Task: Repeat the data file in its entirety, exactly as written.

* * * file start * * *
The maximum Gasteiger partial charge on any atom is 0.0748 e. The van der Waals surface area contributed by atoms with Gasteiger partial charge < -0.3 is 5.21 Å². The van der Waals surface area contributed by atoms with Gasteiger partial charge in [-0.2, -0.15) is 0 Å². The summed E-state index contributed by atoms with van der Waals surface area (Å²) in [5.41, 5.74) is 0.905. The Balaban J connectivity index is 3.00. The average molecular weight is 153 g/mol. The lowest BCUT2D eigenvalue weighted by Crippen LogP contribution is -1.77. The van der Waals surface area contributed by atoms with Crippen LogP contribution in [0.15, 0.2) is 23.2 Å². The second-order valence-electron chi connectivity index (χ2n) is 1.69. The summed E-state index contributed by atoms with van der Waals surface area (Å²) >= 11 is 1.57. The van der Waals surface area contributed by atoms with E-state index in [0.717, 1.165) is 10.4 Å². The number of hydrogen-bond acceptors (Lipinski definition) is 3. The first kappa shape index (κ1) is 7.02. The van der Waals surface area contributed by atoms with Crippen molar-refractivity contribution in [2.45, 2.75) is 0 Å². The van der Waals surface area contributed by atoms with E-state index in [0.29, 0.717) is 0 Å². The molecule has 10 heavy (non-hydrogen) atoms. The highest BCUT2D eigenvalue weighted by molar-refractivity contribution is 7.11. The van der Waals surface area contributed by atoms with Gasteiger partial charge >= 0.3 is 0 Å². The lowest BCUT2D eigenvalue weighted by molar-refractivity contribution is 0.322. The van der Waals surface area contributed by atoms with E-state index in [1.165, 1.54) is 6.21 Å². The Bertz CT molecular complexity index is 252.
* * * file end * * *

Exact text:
The maximum Gasteiger partial charge on any atom is 0.0748 e. The van der Waals surface area contributed by atoms with Gasteiger partial charge < -0.3 is 5.21 Å². The van der Waals surface area contributed by atoms with Gasteiger partial charge in [-0.2, -0.15) is 0 Å². The summed E-state index contributed by atoms with van der Waals surface area (Å²) in [5.41, 5.74) is 0.905. The Balaban J connectivity index is 3.00. The average molecular weight is 153 g/mol. The lowest BCUT2D eigenvalue weighted by Crippen LogP contribution is -1.77. The van der Waals surface area contributed by atoms with Crippen LogP contribution in [0.15, 0.2) is 23.2 Å². The second-order valence-electron chi connectivity index (χ2n) is 1.69. The summed E-state index contributed by atoms with van der Waals surface area (Å²) >= 11 is 1.57. The van der Waals surface area contributed by atoms with E-state index in [0.717, 1.165) is 10.4 Å². The number of hydrogen-bond acceptors (Lipinski definition) is 3. The first kappa shape index (κ1) is 7.02. The van der Waals surface area contributed by atoms with Crippen molar-refractivity contribution in [2.45, 2.75) is 0 Å². The van der Waals surface area contributed by atoms with E-state index in [0.29, 0.717) is 0 Å². The molecule has 10 heavy (non-hydrogen) atoms. The highest BCUT2D eigenvalue weighted by molar-refractivity contribution is 7.11. The van der Waals surface area contributed by atoms with Gasteiger partial charge >= 0.3 is 0 Å². The lowest BCUT2D eigenvalue weighted by molar-refractivity contribution is 0.322. The van der Waals surface area contributed by atoms with E-state index in [1.165, 1.54) is 6.21 Å². The Bertz CT molecular complexity index is 252.